This type of understanding is what we need. And when I look at the Qurâ€™an, I see that this is actually the plan of God. God has made lots of arrangements in His creation and legislation so that we would move towards unity. I think what would help communities to develop a new sense of their identity and facilitate the process of opening up themselves to a wider unity, is to give them reassurance that there is no attempt to pressurise them to assimilate or to eliminate their identity or marginalise them. When cultures, traditions and religious communities feel more comfortable and safe, they open up more and become more hospitable and more respectful of each otherl
Taking time off from parenthood to ponder on her own spiritual wellbeing, Batool Hayder suggests some tools to help us do that the same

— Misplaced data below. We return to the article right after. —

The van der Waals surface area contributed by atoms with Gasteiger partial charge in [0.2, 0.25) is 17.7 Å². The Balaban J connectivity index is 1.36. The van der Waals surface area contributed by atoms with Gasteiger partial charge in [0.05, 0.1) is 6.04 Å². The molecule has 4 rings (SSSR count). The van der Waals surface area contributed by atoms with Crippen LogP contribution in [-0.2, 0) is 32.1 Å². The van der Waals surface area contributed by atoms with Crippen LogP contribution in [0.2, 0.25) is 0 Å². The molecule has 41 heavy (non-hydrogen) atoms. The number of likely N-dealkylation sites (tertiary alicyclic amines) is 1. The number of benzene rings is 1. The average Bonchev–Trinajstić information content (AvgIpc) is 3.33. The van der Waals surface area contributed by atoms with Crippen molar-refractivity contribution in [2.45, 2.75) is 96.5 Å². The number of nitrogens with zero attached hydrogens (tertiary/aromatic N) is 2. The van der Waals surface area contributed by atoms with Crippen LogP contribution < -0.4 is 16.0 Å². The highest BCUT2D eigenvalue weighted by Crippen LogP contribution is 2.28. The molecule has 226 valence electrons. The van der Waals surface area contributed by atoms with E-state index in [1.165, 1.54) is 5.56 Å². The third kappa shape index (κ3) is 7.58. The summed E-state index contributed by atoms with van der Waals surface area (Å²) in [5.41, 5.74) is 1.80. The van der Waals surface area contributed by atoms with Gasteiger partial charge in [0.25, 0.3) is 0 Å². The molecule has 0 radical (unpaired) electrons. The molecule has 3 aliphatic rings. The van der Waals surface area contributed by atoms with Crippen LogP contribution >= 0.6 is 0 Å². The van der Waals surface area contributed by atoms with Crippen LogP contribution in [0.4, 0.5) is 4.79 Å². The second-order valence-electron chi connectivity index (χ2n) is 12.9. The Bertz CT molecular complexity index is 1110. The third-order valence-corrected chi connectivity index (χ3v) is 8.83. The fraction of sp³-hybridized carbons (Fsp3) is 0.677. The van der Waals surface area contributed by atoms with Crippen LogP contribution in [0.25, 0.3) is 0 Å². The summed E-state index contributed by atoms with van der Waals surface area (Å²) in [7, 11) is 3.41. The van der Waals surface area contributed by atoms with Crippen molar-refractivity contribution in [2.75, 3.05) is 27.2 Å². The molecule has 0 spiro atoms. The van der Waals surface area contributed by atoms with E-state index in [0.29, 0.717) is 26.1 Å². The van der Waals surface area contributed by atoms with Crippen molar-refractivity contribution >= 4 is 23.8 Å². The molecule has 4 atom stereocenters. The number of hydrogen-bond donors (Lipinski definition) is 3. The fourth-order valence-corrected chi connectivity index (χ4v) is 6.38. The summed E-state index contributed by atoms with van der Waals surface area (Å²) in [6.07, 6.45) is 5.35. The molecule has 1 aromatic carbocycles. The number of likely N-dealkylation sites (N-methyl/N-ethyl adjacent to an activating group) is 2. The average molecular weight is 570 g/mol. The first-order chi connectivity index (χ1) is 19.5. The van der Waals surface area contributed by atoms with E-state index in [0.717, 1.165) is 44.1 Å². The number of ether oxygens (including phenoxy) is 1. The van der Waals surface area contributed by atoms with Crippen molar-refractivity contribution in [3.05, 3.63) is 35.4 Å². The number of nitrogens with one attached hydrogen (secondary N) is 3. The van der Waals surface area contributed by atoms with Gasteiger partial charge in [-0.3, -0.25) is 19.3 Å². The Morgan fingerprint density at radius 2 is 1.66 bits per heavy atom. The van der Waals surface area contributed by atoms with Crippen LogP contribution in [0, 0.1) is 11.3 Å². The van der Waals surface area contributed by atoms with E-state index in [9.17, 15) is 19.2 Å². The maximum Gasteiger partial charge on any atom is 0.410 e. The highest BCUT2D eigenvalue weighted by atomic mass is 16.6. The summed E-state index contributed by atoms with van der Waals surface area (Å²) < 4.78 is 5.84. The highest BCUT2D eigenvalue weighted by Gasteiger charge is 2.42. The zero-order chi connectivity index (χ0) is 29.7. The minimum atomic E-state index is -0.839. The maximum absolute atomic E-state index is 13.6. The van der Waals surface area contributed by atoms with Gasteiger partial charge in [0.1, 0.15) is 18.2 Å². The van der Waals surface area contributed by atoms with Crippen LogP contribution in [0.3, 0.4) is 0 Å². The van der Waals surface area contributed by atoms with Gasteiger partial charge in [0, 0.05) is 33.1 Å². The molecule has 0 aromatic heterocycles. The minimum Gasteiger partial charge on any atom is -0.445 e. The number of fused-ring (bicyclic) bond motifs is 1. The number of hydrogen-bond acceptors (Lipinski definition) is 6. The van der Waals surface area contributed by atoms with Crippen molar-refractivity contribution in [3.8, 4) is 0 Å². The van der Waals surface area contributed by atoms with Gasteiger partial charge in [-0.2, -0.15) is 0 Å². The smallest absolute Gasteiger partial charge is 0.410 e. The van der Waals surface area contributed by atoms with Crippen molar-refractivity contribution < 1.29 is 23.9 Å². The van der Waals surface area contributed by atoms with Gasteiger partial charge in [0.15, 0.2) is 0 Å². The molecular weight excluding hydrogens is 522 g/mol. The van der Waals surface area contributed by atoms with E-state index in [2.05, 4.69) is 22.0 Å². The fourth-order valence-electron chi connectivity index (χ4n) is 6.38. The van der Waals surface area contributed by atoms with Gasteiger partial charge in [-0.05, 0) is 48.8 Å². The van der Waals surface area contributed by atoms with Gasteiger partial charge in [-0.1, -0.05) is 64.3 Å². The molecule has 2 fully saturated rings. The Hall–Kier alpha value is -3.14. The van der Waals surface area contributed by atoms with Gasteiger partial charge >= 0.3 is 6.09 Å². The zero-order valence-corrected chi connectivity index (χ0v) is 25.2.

arenthood is hard. Motherhood is even harder. No amount of mental preparation helps you to deal with the actual physical and emotional investment your child will demand from you. As days turn into weeks, months and years, it starts to sink in that a ‘lifetime’ commitment is literally that - for life. As Muslims, many of us enter our first conscious long-term relationship i.e. marriage with the firm idea that it will be a ‘forever’ deal, however, we all know at the back of our minds that we can walk away if things get really bad. In fact, when we fight with our spouses we often take breaks and step away from each other’s company. A spouse can give you space and time to calm down. Children afford you no such luxury. When your children misbehave, when they throw tantrums, when they argue and yell and tell you to your face that they ‘hate’ you; these incidents are more emotionally traumatic than when they come from a spouse, because this child is your flesh and blood. Yet, being a parent means that you have to always be the rational, reasonable, adult each time. There can be no sharing or taking turns in being the one to give in or to placate. It’s easy to find yourself drained emotionally more often than you’d like. Personally, when I tried to figure out why life had become so lacklustre and full of routine ‘adulting’, I realised that my lack of energy was connected directly to my feeling of being disconnected spiritually.